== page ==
Montibus Communitas "Ananda Samgha"(Sky Lantern Records, 2014)
Sky Lantern Records specializes in recordings that might not necessarily find appreciative homes elsewhere, Sky Lantern embraces the strange, the weird, and the avant-garde sides of music taking chances where others might shy away and my hat’s off to them!
They were the first to release Kikagaku Moyo’s Mammatus Clouds (Interview here) in a limited cassette run before it’s highly lauded vinyl pressing on the recently relocated Captcha Records. I’m lucky enough to know Nik Rayne who helps run Sky Lantern and get to check out their releases, and they literally never cease to amaze. They push the boundaries, even for a veteran rock journalist and music enthusiast of thirty years like myself, challenging my tastes and encouraging me to get into new stuff with nearly every announcement. Their latest offerings include Montibus Communitas’s Ananda Samgha, a collection of early live recordings of the band in action offered up to the public for the first time. The percussion heavy, droning sounds of Ananda Samgha are infectious to say the least; they are after all from Peru. The deranged flute work, teamed with keyboards, twisted guitar, strange guttural barks and some truly unnerving strings combine to create the psychedelic trip inside the altered states of consciousness that is the opening track “Catequil”. The initial drone of the song lulls the unsuspecting listener into a state of unsuspecting hypnosis before things really start getting hard and heady about ten minutes in. The drums switch from the primordial hand-percussion that started the song into a much, much heavier full drum-set accompanied by sporadic and fractal electric guitar, both joining in and constructing an ominous brooding tone of mesmerism all it’s own. The sprawling opening drone of “Catequil” is supplanted finally by the much shorter, and again, much heavier sounds of “Verðandi”. “Verðandi” brings the guitar in from the beginning, along with much more prominent and primitive vocals, chanting and howling throughout. The crash of the drums is all that seems to hold the ethereal threads of music which are so perfectly constructed, they sound as though they might derail at any moment, but never quite do. “Hridaya” is another relatively short track, clocking in at barely over five-minutes. While earlier tracks definitely showoff the more primitive, Peruvian sound of Montibus Communitas, “Hridaya” definitely highlights their free-jazz chops. The electric guitar is all that holds the song together, an otherwise untraceable litany of sounds and beats slithering underneath a sonic cathedral of noise. The drums seem to unhinge their jaws like a snake, devouring the existing rhythm and exhaling something entirely new constantly. The gaping maw of the final track “Medhā” however, starts off innocuously enough. These are obviously audience recordings, as you can hear some people talking from time to time. It’s not distracting to me in the slightest and the only reason I mention it is because it actually adds some life to them in my opinion. The deadening silence of soundboard taps can be just excruciating to me and having a recording that has some real character and life to it is what’s important; at least for me. “Medhā” drives that point home, breaking from droning background music, the crowd milling about and talking until about eight-minutes in when the melody has finally overtaken them, the sounds permeating from the stage and into their brain like fumes, intoxicating and entrancing. “Medhā” allows you to loose yourself in its folds, the incredible vocals ten minutes in transporting you off to another place, the strings and drums overtaking existence once again and leading the mass hypnosis to a deceptively simple conclusion. The sprawling magnificence of “Medhā” is the most fitting way I could think to end Ananda Samgha echoing and reverberating claps clamoring for space in the tightening echoed wavelengths of sound as they submerge into the blackness of silence and tape hiss. Limited to only 100 tapes make sure you scoot on over to the Sky Lantern Records’ Bandcamp page and snag yourself a copy, or at least a download, before you’re left kicking yourself!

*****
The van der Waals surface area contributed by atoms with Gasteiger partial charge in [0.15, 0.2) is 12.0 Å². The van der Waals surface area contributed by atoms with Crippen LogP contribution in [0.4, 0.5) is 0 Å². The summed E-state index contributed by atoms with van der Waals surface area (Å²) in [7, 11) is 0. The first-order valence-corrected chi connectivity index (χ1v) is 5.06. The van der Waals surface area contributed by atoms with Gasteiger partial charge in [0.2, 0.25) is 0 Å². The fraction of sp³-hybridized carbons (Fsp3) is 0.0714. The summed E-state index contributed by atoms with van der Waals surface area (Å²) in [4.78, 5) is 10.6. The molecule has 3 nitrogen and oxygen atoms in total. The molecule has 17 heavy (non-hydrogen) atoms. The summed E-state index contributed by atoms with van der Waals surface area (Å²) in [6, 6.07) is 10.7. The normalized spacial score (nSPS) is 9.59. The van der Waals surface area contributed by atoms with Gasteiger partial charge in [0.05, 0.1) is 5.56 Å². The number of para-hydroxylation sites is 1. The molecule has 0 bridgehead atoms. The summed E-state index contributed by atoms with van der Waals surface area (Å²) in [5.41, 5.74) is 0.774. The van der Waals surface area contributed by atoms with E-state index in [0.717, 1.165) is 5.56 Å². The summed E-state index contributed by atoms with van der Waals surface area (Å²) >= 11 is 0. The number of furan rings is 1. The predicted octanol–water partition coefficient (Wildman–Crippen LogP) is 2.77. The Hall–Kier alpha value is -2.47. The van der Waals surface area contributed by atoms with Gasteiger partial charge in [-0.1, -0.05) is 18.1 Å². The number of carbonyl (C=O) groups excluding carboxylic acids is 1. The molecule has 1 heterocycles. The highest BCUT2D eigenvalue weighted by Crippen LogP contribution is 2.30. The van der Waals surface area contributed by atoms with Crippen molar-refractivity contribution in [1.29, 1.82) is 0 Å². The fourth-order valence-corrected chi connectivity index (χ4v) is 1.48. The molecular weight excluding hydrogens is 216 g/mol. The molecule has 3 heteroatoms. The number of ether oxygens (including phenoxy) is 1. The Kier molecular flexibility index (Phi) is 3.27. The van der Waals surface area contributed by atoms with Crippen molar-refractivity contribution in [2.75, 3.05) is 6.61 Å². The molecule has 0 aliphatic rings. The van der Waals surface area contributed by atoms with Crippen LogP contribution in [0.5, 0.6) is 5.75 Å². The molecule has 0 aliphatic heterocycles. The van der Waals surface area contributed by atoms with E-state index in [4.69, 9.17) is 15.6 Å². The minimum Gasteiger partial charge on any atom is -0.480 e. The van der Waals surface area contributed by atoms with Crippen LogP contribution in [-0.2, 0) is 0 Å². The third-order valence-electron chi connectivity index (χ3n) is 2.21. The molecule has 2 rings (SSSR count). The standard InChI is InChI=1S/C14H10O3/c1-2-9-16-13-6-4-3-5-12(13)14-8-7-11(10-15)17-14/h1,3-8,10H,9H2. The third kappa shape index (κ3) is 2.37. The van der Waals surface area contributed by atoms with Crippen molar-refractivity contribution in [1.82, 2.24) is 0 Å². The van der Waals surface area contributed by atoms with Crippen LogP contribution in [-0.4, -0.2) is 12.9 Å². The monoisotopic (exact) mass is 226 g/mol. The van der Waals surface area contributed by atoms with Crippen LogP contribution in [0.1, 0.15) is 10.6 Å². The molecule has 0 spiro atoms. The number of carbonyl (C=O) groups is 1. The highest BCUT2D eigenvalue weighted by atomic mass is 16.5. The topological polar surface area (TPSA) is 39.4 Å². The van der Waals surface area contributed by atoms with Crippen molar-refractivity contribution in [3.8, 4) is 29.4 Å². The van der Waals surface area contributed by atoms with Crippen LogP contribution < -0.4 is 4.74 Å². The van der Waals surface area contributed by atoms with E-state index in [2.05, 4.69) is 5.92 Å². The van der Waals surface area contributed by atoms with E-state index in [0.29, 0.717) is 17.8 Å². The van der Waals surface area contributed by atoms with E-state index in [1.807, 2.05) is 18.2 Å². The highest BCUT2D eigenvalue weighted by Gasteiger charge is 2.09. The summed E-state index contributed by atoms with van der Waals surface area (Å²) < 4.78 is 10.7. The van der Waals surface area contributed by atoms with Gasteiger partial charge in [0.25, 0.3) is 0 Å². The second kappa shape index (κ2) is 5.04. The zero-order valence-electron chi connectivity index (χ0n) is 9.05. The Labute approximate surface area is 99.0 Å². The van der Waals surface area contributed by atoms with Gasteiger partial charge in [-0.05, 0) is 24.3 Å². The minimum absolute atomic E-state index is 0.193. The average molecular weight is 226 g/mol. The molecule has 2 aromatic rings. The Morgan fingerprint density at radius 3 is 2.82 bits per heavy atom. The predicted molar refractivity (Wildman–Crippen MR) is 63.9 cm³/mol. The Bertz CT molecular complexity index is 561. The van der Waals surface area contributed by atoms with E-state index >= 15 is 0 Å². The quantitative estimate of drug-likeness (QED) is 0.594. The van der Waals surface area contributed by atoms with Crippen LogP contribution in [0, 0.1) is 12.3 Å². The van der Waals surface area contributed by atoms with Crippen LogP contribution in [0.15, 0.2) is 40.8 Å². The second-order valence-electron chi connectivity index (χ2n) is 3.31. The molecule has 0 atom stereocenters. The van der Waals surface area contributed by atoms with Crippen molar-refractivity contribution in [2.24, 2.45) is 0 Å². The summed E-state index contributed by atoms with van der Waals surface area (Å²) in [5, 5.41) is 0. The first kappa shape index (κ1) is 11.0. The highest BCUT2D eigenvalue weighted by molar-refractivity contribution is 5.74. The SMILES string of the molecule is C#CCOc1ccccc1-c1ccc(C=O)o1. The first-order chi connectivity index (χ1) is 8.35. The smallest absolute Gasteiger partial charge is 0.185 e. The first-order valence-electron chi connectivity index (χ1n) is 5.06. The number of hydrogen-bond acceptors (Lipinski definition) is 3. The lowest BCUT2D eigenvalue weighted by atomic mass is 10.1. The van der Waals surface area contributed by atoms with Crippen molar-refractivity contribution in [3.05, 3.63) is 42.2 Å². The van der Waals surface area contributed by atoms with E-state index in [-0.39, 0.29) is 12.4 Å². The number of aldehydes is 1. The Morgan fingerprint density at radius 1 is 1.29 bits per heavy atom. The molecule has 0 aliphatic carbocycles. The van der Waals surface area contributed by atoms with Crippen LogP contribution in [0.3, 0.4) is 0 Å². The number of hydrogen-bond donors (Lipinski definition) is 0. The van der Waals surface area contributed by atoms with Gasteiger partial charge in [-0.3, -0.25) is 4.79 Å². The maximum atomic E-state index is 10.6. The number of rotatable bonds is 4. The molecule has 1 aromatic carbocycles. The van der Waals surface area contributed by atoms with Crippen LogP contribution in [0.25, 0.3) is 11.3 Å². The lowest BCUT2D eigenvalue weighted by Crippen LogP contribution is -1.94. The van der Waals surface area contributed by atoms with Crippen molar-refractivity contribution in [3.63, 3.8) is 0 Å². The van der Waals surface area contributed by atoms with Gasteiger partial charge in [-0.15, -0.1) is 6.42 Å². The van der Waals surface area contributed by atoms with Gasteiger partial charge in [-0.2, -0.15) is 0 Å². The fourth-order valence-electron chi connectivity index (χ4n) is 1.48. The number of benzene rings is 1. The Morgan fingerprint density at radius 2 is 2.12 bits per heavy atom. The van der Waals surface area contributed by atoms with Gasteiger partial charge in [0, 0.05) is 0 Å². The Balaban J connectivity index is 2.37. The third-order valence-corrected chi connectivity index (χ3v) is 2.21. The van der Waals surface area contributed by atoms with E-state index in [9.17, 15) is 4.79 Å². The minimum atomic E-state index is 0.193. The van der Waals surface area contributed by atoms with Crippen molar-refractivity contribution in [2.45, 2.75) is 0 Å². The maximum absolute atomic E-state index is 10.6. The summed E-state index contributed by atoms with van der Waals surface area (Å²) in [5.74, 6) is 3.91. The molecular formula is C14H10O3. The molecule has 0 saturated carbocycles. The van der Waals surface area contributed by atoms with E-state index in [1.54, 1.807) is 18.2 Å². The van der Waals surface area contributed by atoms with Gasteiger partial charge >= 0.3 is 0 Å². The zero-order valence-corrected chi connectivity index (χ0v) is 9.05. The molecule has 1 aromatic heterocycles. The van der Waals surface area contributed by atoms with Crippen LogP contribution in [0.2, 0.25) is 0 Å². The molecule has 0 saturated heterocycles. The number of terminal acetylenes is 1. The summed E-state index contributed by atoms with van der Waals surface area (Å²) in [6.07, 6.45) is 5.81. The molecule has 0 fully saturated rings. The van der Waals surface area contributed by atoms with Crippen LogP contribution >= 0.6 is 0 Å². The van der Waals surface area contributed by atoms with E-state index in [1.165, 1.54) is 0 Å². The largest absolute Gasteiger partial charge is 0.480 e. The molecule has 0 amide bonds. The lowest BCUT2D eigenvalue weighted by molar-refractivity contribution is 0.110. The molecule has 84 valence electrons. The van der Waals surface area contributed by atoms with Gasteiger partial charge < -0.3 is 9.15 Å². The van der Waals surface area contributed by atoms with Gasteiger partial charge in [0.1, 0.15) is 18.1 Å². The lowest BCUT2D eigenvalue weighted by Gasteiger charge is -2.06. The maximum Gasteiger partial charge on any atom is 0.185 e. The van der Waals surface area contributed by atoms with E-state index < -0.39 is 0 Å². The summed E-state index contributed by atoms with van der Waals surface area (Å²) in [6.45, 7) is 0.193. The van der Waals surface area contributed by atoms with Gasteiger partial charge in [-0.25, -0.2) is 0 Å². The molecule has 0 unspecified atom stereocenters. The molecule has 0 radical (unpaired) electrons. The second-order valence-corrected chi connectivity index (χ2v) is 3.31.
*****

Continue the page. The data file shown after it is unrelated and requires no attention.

Review made by Roman Rathert/2015
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